4. Rebuilding our communities.  We have long known that families choose our schools for the community the adults value for themselves, as well as their children.  This has called on us to trade the more passive, traditional approaches to parent engagement - such as “Back-to-School Night” - for more interactive programs.  But, creative schools forge links to the larger community from School’s Out programs to Sunday Camp to MLK Day volunteerism, and sometimes quite honestly, developing programming with which other Jewish organizations have struggled.  They’ve invited business leaders and multi-cultural representatives to serve as mentors for students and developed partnerships with universities—directly expanding the circle of people who are actively engaged with and are ambassadors for the schools.  

  5. Fostering a culture that supports students where they are and providing varied paths to take them places they themselves might not have imagined. Quite simply, inclusion is so much more than staffing a resource department. Strong schools develop approaches that engage all the teachers in a vision for how we approach each of our learners.  

  6. Redefining outcomes. Schools that give a good deal of attention to finding the right match for the next educational step for students—be that high school or university and yeshivah placement - can more effectively align their curricula, instructional practices and priorities with the essential learning outcomes that best position students for long-term success.

  7.  Investing in deep professional development.  Virtually all innovative initiatives call for extensive, school-based and ongoing professional development -- whether in partnership with external programs or through the building of a cadre of faculty coaches.  School leaders are challenged to find resources (both financial and time) and to enlist support from parents and lay leaders for significant but gradual change over time.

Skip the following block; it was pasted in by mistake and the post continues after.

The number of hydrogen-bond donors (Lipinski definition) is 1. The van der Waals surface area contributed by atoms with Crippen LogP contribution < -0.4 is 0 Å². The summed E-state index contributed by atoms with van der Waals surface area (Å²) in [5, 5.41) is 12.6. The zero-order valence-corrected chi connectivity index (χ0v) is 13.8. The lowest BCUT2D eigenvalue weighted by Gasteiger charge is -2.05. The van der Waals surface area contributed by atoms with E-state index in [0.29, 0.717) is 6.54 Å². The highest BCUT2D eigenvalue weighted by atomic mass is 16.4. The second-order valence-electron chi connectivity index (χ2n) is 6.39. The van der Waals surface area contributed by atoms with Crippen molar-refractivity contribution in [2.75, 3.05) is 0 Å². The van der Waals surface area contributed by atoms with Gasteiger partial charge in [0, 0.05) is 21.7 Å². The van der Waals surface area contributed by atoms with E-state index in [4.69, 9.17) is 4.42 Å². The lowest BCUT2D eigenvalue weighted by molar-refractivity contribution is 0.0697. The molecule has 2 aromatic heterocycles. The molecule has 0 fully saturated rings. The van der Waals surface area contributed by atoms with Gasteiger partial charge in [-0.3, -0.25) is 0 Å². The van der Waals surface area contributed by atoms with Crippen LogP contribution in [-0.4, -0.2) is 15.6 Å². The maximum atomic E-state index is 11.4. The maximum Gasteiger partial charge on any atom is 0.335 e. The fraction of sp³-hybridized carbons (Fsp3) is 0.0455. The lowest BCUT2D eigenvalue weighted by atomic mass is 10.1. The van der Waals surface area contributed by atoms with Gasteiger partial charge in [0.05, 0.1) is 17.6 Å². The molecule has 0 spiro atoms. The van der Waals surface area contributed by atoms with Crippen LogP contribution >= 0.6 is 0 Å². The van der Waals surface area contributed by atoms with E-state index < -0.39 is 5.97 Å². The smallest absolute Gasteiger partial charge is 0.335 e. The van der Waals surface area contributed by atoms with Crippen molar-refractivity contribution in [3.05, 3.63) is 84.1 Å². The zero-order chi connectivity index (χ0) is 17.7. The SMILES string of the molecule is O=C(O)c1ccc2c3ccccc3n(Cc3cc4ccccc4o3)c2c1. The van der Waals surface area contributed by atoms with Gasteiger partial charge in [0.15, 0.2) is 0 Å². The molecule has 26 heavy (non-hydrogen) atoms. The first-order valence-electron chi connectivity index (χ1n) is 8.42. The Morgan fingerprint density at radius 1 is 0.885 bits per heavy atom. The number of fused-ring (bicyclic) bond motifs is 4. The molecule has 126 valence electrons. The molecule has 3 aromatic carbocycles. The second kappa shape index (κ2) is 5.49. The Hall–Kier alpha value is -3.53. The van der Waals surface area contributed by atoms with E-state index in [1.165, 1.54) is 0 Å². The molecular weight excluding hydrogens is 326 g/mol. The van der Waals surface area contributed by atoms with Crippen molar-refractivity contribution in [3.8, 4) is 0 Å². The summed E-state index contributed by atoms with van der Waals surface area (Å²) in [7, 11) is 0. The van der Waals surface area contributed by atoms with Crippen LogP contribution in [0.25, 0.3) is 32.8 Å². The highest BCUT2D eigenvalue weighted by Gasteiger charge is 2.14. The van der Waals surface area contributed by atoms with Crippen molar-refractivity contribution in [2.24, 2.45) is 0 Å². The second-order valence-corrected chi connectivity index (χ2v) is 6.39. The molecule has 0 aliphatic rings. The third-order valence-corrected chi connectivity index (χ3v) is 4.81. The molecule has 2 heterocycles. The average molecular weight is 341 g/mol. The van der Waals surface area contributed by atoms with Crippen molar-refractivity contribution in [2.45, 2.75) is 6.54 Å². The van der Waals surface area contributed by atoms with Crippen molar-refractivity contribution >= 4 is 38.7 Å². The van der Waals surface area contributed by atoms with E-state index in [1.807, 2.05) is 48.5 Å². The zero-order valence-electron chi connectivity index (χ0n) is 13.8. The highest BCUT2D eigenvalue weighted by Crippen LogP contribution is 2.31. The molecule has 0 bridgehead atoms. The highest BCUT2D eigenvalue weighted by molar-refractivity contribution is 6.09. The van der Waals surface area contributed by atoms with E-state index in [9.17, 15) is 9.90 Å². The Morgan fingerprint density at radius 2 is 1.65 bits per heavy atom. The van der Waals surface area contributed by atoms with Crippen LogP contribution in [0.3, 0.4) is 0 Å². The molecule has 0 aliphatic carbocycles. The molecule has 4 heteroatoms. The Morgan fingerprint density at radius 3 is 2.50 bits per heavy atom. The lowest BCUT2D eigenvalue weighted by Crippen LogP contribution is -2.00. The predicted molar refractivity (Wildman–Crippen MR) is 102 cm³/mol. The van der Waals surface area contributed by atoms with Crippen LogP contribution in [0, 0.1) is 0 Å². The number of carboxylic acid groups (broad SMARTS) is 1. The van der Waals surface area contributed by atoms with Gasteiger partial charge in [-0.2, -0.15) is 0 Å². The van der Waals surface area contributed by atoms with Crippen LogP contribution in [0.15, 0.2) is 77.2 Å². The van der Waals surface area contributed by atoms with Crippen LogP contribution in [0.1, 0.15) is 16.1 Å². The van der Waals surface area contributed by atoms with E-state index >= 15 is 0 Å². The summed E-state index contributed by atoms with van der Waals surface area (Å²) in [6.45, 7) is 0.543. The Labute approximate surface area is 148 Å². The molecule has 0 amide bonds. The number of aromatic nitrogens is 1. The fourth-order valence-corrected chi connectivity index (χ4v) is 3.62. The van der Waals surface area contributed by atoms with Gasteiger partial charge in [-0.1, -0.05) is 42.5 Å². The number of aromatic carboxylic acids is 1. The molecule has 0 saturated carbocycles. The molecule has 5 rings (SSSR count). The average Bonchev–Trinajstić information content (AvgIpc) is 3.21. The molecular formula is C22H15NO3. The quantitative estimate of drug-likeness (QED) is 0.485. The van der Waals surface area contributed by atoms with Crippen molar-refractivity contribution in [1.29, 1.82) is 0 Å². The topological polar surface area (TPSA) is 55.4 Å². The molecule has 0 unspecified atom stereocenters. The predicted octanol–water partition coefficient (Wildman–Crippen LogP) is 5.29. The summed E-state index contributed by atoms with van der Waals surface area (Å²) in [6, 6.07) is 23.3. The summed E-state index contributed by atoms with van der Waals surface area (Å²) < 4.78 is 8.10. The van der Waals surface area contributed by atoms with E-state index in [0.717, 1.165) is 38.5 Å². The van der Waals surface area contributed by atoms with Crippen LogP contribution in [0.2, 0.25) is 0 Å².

8. Investing in board development.  The governance underpinning asks us to recognize that, just as the professional staff grows through coaching, effective boards come to understand the complexity of their roles through learning experiences.  Coaching that strengthens the board chair-school head relationship and builds supportive board cultures can make the lay leader’s work less lonely.  Ultimately, the time given to these enterprises fosters greater collaboration and a laser focus for providing the resources that make necessary improvements possible.  Bridging curricular and lay leader initiatives with key members of the community can serve as models for growth and change in schools. 


One of the blessings of my work is that I have the opportunity to visit many of the schools that have been courageous in their vision for day schools.  It is the light that these schools offer our world that will see me through the darker days, and I hope their successes spark change and progress in other schools, as well.

Dr. Ray Levi is the director of the Day School Leadership Training Institute at the William Davidson Graduate School of Jewish Education of The Jewish Theological Seminary.